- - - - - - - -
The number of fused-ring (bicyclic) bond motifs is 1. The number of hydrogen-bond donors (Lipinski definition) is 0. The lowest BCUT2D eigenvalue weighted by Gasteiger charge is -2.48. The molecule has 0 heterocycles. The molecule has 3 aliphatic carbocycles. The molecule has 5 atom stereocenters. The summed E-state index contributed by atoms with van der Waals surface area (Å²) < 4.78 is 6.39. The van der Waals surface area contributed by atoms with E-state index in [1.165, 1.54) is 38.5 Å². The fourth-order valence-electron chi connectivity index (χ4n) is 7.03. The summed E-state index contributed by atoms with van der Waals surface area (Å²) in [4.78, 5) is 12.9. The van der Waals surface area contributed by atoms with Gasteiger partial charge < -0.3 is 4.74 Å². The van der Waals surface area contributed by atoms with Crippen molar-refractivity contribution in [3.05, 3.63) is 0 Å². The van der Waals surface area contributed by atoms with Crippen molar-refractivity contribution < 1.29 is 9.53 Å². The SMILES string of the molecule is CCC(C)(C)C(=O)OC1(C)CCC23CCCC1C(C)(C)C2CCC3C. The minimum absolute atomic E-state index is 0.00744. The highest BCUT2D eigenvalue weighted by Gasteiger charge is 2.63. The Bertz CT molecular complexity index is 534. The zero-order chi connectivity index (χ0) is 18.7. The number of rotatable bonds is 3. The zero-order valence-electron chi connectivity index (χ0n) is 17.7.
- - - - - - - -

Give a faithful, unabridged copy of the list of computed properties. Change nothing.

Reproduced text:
The number of fused-ring (bicyclic) bond motifs is 1. The number of hydrogen-bond donors (Lipinski definition) is 0. The lowest BCUT2D eigenvalue weighted by Gasteiger charge is -2.48. The molecule has 0 heterocycles. The molecule has 3 aliphatic carbocycles. The molecule has 5 atom stereocenters. The summed E-state index contributed by atoms with van der Waals surface area (Å²) < 4.78 is 6.39. The van der Waals surface area contributed by atoms with E-state index in [1.165, 1.54) is 38.5 Å². The fourth-order valence-electron chi connectivity index (χ4n) is 7.03. The summed E-state index contributed by atoms with van der Waals surface area (Å²) in [4.78, 5) is 12.9. The van der Waals surface area contributed by atoms with Gasteiger partial charge < -0.3 is 4.74 Å². The van der Waals surface area contributed by atoms with Crippen molar-refractivity contribution in [3.05, 3.63) is 0 Å². The van der Waals surface area contributed by atoms with Crippen molar-refractivity contribution < 1.29 is 9.53 Å². The SMILES string of the molecule is CCC(C)(C)C(=O)OC1(C)CCC23CCCC1C(C)(C)C2CCC3C. The minimum absolute atomic E-state index is 0.00744. The highest BCUT2D eigenvalue weighted by Gasteiger charge is 2.63. The Bertz CT molecular complexity index is 534. The zero-order chi connectivity index (χ0) is 18.7. The number of rotatable bonds is 3. The zero-order valence-electron chi connectivity index (χ0n) is 17.7.